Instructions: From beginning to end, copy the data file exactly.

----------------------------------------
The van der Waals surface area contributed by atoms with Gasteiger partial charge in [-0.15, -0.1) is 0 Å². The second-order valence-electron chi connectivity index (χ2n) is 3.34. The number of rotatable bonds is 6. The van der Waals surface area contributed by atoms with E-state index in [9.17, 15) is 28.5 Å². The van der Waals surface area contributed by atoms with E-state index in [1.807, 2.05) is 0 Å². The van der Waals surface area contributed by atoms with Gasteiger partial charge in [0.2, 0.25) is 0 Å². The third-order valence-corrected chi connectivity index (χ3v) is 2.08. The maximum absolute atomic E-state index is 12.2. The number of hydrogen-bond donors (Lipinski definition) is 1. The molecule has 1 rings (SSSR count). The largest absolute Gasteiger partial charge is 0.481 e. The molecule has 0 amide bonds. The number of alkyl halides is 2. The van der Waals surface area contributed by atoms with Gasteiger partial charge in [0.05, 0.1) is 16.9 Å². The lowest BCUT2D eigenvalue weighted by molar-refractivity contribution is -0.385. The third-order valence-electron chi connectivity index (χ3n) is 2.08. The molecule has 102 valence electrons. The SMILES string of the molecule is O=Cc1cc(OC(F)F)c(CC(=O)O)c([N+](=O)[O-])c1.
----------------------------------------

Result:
The van der Waals surface area contributed by atoms with Gasteiger partial charge in [-0.15, -0.1) is 0 Å². The second-order valence-electron chi connectivity index (χ2n) is 3.34. The number of rotatable bonds is 6. The van der Waals surface area contributed by atoms with E-state index in [9.17, 15) is 28.5 Å². The van der Waals surface area contributed by atoms with E-state index in [1.807, 2.05) is 0 Å². The van der Waals surface area contributed by atoms with Gasteiger partial charge in [0.2, 0.25) is 0 Å². The third-order valence-corrected chi connectivity index (χ3v) is 2.08. The maximum absolute atomic E-state index is 12.2. The number of hydrogen-bond donors (Lipinski definition) is 1. The molecule has 1 rings (SSSR count). The largest absolute Gasteiger partial charge is 0.481 e. The molecule has 0 amide bonds. The number of alkyl halides is 2. The van der Waals surface area contributed by atoms with Gasteiger partial charge in [0.05, 0.1) is 16.9 Å². The lowest BCUT2D eigenvalue weighted by molar-refractivity contribution is -0.385. The third-order valence-electron chi connectivity index (χ3n) is 2.08. The molecule has 102 valence electrons. The SMILES string of the molecule is O=Cc1cc(OC(F)F)c(CC(=O)O)c([N+](=O)[O-])c1.